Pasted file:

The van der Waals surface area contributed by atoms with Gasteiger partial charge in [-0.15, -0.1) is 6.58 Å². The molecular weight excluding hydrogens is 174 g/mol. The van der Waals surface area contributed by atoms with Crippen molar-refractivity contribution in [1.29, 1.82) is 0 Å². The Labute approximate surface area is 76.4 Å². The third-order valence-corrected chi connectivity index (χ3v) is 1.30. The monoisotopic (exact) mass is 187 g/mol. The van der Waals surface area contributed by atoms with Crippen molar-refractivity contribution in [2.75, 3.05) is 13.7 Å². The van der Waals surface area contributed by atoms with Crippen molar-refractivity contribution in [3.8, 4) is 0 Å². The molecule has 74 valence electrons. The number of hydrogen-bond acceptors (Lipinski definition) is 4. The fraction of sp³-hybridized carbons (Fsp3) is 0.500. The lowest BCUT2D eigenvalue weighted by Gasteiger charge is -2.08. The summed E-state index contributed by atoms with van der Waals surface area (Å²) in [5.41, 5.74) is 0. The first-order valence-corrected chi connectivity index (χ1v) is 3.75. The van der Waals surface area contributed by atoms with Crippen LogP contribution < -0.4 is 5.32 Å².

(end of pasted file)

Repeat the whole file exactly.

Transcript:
The van der Waals surface area contributed by atoms with Gasteiger partial charge in [-0.15, -0.1) is 6.58 Å². The molecular weight excluding hydrogens is 174 g/mol. The van der Waals surface area contributed by atoms with Crippen molar-refractivity contribution in [1.29, 1.82) is 0 Å². The Labute approximate surface area is 76.4 Å². The third-order valence-corrected chi connectivity index (χ3v) is 1.30. The monoisotopic (exact) mass is 187 g/mol. The van der Waals surface area contributed by atoms with Crippen molar-refractivity contribution in [2.75, 3.05) is 13.7 Å². The van der Waals surface area contributed by atoms with Crippen molar-refractivity contribution in [3.8, 4) is 0 Å². The molecule has 74 valence electrons. The number of hydrogen-bond acceptors (Lipinski definition) is 4. The fraction of sp³-hybridized carbons (Fsp3) is 0.500. The lowest BCUT2D eigenvalue weighted by Gasteiger charge is -2.08. The summed E-state index contributed by atoms with van der Waals surface area (Å²) in [5.41, 5.74) is 0. The first-order valence-corrected chi connectivity index (χ1v) is 3.75. The van der Waals surface area contributed by atoms with Crippen LogP contribution < -0.4 is 5.32 Å².